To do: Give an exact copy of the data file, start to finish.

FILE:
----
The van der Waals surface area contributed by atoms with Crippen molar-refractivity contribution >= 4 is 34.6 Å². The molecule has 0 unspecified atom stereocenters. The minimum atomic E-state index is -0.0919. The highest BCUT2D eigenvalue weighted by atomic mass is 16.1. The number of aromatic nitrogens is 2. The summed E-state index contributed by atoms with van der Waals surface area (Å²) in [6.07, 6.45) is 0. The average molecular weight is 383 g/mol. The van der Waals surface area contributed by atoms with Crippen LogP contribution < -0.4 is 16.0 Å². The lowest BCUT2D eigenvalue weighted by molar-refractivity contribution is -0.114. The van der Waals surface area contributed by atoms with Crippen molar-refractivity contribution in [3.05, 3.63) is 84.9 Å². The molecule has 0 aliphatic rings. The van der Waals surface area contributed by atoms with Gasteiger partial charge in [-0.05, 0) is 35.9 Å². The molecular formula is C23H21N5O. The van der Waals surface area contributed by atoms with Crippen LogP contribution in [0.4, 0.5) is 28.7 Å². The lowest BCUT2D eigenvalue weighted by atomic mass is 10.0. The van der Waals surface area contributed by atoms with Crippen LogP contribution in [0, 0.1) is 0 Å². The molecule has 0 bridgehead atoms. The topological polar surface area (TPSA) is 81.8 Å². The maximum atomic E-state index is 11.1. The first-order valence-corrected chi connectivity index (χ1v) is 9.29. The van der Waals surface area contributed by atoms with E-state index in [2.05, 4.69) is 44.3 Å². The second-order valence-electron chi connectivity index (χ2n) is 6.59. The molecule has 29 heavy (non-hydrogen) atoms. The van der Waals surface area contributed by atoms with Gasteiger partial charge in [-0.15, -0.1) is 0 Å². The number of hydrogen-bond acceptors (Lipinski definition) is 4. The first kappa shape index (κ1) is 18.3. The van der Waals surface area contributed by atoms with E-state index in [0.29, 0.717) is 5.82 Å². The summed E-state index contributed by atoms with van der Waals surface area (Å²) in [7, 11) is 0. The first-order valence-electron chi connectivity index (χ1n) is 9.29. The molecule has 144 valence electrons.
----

The van der Waals surface area contributed by atoms with Crippen molar-refractivity contribution >= 4 is 34.6 Å². The molecule has 0 unspecified atom stereocenters. The minimum atomic E-state index is -0.0919. The highest BCUT2D eigenvalue weighted by atomic mass is 16.1. The number of aromatic nitrogens is 2. The summed E-state index contributed by atoms with van der Waals surface area (Å²) in [6.07, 6.45) is 0. The average molecular weight is 383 g/mol. The van der Waals surface area contributed by atoms with Crippen LogP contribution < -0.4 is 16.0 Å². The lowest BCUT2D eigenvalue weighted by molar-refractivity contribution is -0.114. The van der Waals surface area contributed by atoms with Crippen molar-refractivity contribution in [3.05, 3.63) is 84.9 Å². The molecule has 0 aliphatic rings. The van der Waals surface area contributed by atoms with Gasteiger partial charge in [-0.05, 0) is 35.9 Å². The molecular formula is C23H21N5O. The van der Waals surface area contributed by atoms with Crippen LogP contribution in [0.4, 0.5) is 28.7 Å². The lowest BCUT2D eigenvalue weighted by atomic mass is 10.0. The van der Waals surface area contributed by atoms with Crippen LogP contribution in [0, 0.1) is 0 Å². The molecule has 0 bridgehead atoms. The topological polar surface area (TPSA) is 81.8 Å². The maximum atomic E-state index is 11.1. The first-order valence-corrected chi connectivity index (χ1v) is 9.29. The van der Waals surface area contributed by atoms with E-state index in [2.05, 4.69) is 44.3 Å². The second-order valence-electron chi connectivity index (χ2n) is 6.59. The molecule has 29 heavy (non-hydrogen) atoms. The van der Waals surface area contributed by atoms with Gasteiger partial charge in [-0.15, -0.1) is 0 Å². The number of hydrogen-bond acceptors (Lipinski definition) is 4. The first kappa shape index (κ1) is 18.3. The van der Waals surface area contributed by atoms with E-state index in [0.29, 0.717) is 5.82 Å². The summed E-state index contributed by atoms with van der Waals surface area (Å²) in [7, 11) is 0. The first-order valence-electron chi connectivity index (χ1n) is 9.29. The molecule has 144 valence electrons.